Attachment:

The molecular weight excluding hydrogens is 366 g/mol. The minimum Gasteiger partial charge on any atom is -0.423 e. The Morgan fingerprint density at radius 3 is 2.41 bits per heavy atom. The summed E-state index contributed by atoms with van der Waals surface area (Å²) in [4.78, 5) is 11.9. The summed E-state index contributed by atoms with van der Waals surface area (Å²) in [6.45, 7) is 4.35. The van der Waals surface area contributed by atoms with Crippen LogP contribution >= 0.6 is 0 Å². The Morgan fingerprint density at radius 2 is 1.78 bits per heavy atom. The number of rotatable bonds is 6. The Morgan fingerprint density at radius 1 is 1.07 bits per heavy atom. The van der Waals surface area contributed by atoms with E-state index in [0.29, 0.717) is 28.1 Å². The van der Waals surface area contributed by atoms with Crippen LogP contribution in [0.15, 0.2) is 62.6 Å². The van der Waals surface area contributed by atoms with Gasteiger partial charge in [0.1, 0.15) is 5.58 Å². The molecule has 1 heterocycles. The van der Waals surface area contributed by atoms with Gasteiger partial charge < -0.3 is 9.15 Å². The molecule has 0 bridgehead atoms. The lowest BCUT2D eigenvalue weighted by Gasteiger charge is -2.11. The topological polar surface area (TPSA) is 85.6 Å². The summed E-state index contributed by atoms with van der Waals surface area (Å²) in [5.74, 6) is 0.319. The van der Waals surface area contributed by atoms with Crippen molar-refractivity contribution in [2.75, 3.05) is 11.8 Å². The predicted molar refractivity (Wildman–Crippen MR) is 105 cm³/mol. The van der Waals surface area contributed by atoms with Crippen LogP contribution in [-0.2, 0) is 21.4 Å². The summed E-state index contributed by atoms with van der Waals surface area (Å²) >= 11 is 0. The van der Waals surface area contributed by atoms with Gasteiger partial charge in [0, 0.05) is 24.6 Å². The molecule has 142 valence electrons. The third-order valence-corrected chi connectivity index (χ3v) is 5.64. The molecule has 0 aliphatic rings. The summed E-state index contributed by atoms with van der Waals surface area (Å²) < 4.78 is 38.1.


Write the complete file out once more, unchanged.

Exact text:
The molecular weight excluding hydrogens is 366 g/mol. The minimum Gasteiger partial charge on any atom is -0.423 e. The Morgan fingerprint density at radius 3 is 2.41 bits per heavy atom. The summed E-state index contributed by atoms with van der Waals surface area (Å²) in [4.78, 5) is 11.9. The summed E-state index contributed by atoms with van der Waals surface area (Å²) in [6.45, 7) is 4.35. The van der Waals surface area contributed by atoms with Crippen LogP contribution >= 0.6 is 0 Å². The Morgan fingerprint density at radius 2 is 1.78 bits per heavy atom. The number of rotatable bonds is 6. The Morgan fingerprint density at radius 1 is 1.07 bits per heavy atom. The van der Waals surface area contributed by atoms with E-state index in [0.29, 0.717) is 28.1 Å². The van der Waals surface area contributed by atoms with Crippen LogP contribution in [0.15, 0.2) is 62.6 Å². The van der Waals surface area contributed by atoms with Gasteiger partial charge in [0.1, 0.15) is 5.58 Å². The molecule has 1 heterocycles. The van der Waals surface area contributed by atoms with Gasteiger partial charge < -0.3 is 9.15 Å². The molecule has 0 bridgehead atoms. The lowest BCUT2D eigenvalue weighted by Gasteiger charge is -2.11. The topological polar surface area (TPSA) is 85.6 Å². The summed E-state index contributed by atoms with van der Waals surface area (Å²) in [5.74, 6) is 0.319. The van der Waals surface area contributed by atoms with Crippen molar-refractivity contribution in [2.75, 3.05) is 11.8 Å². The predicted molar refractivity (Wildman–Crippen MR) is 105 cm³/mol. The van der Waals surface area contributed by atoms with Crippen LogP contribution in [-0.2, 0) is 21.4 Å². The summed E-state index contributed by atoms with van der Waals surface area (Å²) >= 11 is 0. The van der Waals surface area contributed by atoms with Gasteiger partial charge in [0, 0.05) is 24.6 Å². The molecule has 142 valence electrons. The third-order valence-corrected chi connectivity index (χ3v) is 5.64. The molecule has 0 aliphatic rings. The summed E-state index contributed by atoms with van der Waals surface area (Å²) < 4.78 is 38.1.